Training of Educators – Teachers play the most important role in schools. Therefore it is logical that they should be given the best training. The new policy emphasises and lays importance to teacher preparation and education programmes, continuous professional development and creating a positive working environment. This is a huge step towards teachers and their training in a manner that allows them to upskill and also adapt to new methods of communicating, so as to create an empathetic, congenial and inclusive classroom environment.
Introduction of Technology – We are living in the era of geometric evolution of technology; as such, it is neither desirable nor possible for technology and education to be kept apart. Students must be made familiar with technological inputs right from the early years so that students are prepared to be self-reliant and in-sync with continuously changing technological systems. Thus Indian schools must embrace technology and education with an open mind and propagate the same to the students for their future. The NEP provides for such an environment too.
Personalize Education – The Indian education system needs to reflect the fact that one size does not fit all. Hence, teaching methods also cannot remain the same for every student in a classroom. Some students learn at a faster pace than others. Teachers must be trained to develop a keen eye to observe each of their students. Since it is not possible for a single teacher to observe and pay attention to every student, schools must consider the use of technologies like artificial intelligence, blockchain and chatbots to help the teachers as well as students. The NEP recognizes the need for personalization, although it would be upto the schools to creatively use technology to facilitate personalization of education delivery.
Realizing the Purpose of Education – The Indian education system still reflects and follows systems introduced by colonial educators, for a purpose that served their needs. Obviously, education for India’s current needs must be all-inclusive. Students must also be encouraged to develop a moral compass and inculcate the right values, through consistent and well-tailored interventions at all levels. The Indian education system has started taking these points into serious consideration in order to attain the level of the best education system in the world. It is time now that India aims to be regarded as a country offering education at a higher level, and to perceive education from a wholistic approach.
Higher Education through New Lens – Undergraduate degrees will now graduate out of the current 3 year programme to a 3 or 4-year duration, with multiple exit options within this period. This will be done by adopting integrative, broad-based wholistic education from the beginning of high school education onwards. One of the remarkable new innovations is the proposal to establish an Academic Bank of Credit for digitally-storing academic credits earned from different higher education institutions that will be transferred and counted towards the final degree earned.
Challenges in Implementing the New Policy
While recognizing the many innovative and important new interventions and proposals of the NEP, there are still several issues that require further consideration as India moves to implement the New Education Policy.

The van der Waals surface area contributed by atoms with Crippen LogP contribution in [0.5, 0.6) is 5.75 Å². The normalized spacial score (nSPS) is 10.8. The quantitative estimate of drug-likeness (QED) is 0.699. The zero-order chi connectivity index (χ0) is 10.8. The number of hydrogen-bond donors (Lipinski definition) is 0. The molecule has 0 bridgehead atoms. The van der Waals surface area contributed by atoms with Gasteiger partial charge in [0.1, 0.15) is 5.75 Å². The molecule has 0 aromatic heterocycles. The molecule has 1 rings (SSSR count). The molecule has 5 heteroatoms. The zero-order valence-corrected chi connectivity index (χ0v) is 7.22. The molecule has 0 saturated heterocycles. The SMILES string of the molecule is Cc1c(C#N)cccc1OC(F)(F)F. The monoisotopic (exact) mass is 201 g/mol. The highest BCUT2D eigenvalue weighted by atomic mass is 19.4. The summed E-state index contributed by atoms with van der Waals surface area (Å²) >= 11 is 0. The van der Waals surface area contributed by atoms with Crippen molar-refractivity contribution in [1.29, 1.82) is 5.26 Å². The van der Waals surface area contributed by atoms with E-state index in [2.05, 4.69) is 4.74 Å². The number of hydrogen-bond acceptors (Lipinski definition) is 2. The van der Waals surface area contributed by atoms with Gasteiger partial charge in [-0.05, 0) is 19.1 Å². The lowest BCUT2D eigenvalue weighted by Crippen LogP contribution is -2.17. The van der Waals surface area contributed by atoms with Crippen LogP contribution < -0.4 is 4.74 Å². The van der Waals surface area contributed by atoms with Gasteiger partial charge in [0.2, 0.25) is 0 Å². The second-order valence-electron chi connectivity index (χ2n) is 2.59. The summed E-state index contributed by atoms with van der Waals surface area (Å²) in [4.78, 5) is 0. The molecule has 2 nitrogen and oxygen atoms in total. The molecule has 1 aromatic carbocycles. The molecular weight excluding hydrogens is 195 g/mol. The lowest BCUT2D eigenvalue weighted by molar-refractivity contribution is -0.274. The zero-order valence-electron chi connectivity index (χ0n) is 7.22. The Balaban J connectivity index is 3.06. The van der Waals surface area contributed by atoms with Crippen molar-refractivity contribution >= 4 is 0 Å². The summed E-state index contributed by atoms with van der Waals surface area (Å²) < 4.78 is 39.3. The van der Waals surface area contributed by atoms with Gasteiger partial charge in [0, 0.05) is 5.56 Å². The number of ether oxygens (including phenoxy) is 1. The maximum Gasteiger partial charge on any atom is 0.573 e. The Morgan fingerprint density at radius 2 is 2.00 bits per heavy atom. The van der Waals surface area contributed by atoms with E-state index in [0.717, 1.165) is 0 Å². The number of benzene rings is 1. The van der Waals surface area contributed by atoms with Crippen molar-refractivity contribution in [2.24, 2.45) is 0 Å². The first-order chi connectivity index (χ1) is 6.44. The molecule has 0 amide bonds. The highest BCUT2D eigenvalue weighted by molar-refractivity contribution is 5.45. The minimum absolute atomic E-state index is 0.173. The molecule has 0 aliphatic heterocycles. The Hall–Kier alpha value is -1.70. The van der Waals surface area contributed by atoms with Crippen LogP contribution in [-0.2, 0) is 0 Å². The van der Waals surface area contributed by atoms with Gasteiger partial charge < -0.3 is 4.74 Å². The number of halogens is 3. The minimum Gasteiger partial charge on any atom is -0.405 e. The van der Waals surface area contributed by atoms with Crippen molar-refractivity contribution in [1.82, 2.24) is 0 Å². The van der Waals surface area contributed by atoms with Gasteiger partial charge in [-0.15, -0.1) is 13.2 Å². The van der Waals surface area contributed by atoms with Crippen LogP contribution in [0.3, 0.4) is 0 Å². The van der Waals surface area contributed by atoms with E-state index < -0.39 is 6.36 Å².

1. Funding is a big challenge in the Covid era – as lockdown has weakened the economy, the government needs to incentivise private sectors and individual investment into the education sector
2. Current focus on healthcare and economic recovery to lower the execution speed – though the NEP is a 20-year journey, the important needs of healthcare and economic recovery is priority now
3. The numbers are daunting in reforms to our school system – to bring twenty million children who are currently not in schools back into the school system will be a Herculean task; accomplishing this over 15 years requires to set up roughly 50 schools every week!
4. Opening universities every week is an uphill task – Today India has around 1,000 universities across the country. Doubling the Gross Enrolment Ratio (GER) in higher education by 2035, which is one of the stated goals of the policy, will mean that we must open one new university every week, for the next 15 years. This is again a task that will strain both human and financial resources.
5. Need a large pool of trained teachers – the policy envisages a sweeping structural re-design of the curriculum. There is no clarity on whether the NEP proposes financing of 6% of GDP to come from public funds or private investments. Many of the curriculum changes require substantial mindset shifts on the part of teachers, as well as parents. It is not clear from the policy who will lead this effort, or how such change will be affected.
6. Interdisciplinary higher education demands for a cultural shift – While this is a great idea and a very welcome step, bearing in mind the fact that Universities in India have for decades been very silo-ized, this change also requires a cultural shift in the entire higher education ecosystem, over the next 15-20 years. Again, this would be very difficult; somewhat akin to repairing an aircraft while it is in flight.
We should be careful that we do not force-fit the NEP around existing structures; changes will need to be systematically introduced and executed. The New Education Policy must act as a stepping stone to help India reclaim its past glory, as a country with thinkers, philosophers, mathematicians, scientists and innovators.